Wednesday, March 14, 2018

A year later

March 14. That felt familiar, but why? Pi day? But familiar beyond this. (I'm reasonably pi-day-indifferent.) And then it hit me: My book! The Perils of "Privilege" came out March 14, 2017. This is a date I was so keenly aware of in the year or so prior to it, but somehow less so once it passed. A year! I still can't quite believe I wrote a book, and am so grateful to everyone who helped make that happen, who read the book, bought/borrowed it, and reviewed or otherwise wrote about it.

Here's some of what the book is about:

-Why the privilege call-out ('check your privilege', etc.), which in theory seems like a way around making it about the person being called out, somehow manages to do just that.

-Misogyny presenting itself as progressivism (as in, it's not women who are the problem, of course not, just privileged women however defined, who are the worst).

-The way a privilege framework fails to address anti-Semitism, in part because Jews don't 'count' as marginalized, and in part because of the age-old anti-Semitic notion of 'Jewish privilege.'

-The trickiness of reconciling a privilege framework with idiosyncratic obstacles.

-Problematic faves.

-2016 (sorry!), and how Bernie and Hillary supporters were united in their belief that supporting the other candidate was evidence of privilege.

-Trumpism as a warped version of/pushback to the privilege framework.

-Blog comments. Tweets, but also blog comments. The all-too-common online situation of people getting called out for forms of privilege they don't possess. (My biggest regret about the book is that I didn't assertively make the case for treating online as part of life, rather than a distraction one can simply ignore. I'd gone that direction intentionally, but could have better spelled out my reasons.)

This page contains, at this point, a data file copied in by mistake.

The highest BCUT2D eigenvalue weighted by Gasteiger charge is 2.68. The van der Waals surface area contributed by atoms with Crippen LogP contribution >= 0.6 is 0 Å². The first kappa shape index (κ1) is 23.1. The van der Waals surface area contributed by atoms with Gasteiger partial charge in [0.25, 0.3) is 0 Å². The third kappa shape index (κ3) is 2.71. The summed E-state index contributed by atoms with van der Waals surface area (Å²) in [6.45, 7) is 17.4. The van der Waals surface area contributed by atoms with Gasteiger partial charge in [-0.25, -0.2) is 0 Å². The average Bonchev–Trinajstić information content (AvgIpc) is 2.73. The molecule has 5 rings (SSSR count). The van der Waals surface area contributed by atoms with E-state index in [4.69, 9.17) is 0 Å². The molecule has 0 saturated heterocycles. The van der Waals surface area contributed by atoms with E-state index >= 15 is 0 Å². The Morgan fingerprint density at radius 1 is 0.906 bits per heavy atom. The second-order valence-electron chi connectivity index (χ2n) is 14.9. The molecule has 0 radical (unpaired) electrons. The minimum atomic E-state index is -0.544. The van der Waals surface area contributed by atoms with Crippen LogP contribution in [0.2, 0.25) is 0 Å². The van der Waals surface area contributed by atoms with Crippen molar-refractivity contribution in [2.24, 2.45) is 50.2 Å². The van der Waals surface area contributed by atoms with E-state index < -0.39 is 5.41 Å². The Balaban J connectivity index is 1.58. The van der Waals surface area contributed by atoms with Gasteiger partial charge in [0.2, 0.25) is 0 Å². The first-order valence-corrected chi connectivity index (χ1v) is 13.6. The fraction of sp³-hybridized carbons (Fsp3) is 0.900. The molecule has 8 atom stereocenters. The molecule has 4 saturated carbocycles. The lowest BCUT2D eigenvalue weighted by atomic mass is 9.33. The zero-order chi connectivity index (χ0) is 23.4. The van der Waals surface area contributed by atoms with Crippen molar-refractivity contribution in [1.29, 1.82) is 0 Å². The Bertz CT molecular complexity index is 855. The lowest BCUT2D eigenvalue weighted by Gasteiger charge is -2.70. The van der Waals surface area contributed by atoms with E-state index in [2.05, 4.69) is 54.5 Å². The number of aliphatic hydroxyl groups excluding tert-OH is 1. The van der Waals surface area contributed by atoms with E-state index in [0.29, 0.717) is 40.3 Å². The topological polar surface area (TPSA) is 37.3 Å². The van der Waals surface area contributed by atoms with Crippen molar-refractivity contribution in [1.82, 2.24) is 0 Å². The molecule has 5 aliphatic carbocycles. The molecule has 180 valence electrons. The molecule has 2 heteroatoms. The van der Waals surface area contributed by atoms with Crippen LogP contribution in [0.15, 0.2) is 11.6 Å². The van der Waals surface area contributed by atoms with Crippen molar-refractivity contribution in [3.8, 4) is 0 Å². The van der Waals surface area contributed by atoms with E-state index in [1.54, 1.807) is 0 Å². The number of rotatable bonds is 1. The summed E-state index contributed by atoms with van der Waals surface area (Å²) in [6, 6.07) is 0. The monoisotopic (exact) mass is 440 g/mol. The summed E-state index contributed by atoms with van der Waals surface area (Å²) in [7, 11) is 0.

Writing a book falls into that category of experiences that can change everything and nothing. It can lead to fluctuating thoughts: My book is Very Important and this is insufficiently recognized followed up with My book is garbage and the most critical reviewers have found me out, in my profound foolishness. As I understand it, this is - in context - normal. And frankly the book has been more appreciated than I could have ever hoped: a review (and a "notable" inclusion) in the Washington Post, a mention in a NYT op-ed, TVO and C-Span Book TV, NPR and WNYC, and more.

But until the gods of your-ideas-are-actually-amazing appear and declare that you and your work count, the anxieties are there. (OK, even when something like that happens.) Partly it's because - how else to put this? - it's not super duper profitable to write a book. Unless you're offering up 12 Rules for making your bed the way lobsters do, book-writing is a side job. (Tangentially related: I'm fairly sure I managed to disappoint both those who'd hoped my book would be about how "privilege" is a myth and actually white men are the real victims and those who'd been expecting an earnest treatise on how the world would be a better place if everyone acknowledged their privilege already.)

The question of... what's next. I have a bunch of smaller-than-a-book projects in mind, some underway, so maybe one of those? (While I'm still - force of habit, plus people send me links - following "privilege", it may be time for something new.) Will need to wait until the end of the semester, but the dream of maybe writing a book again, maybe, isn't entirely kaput.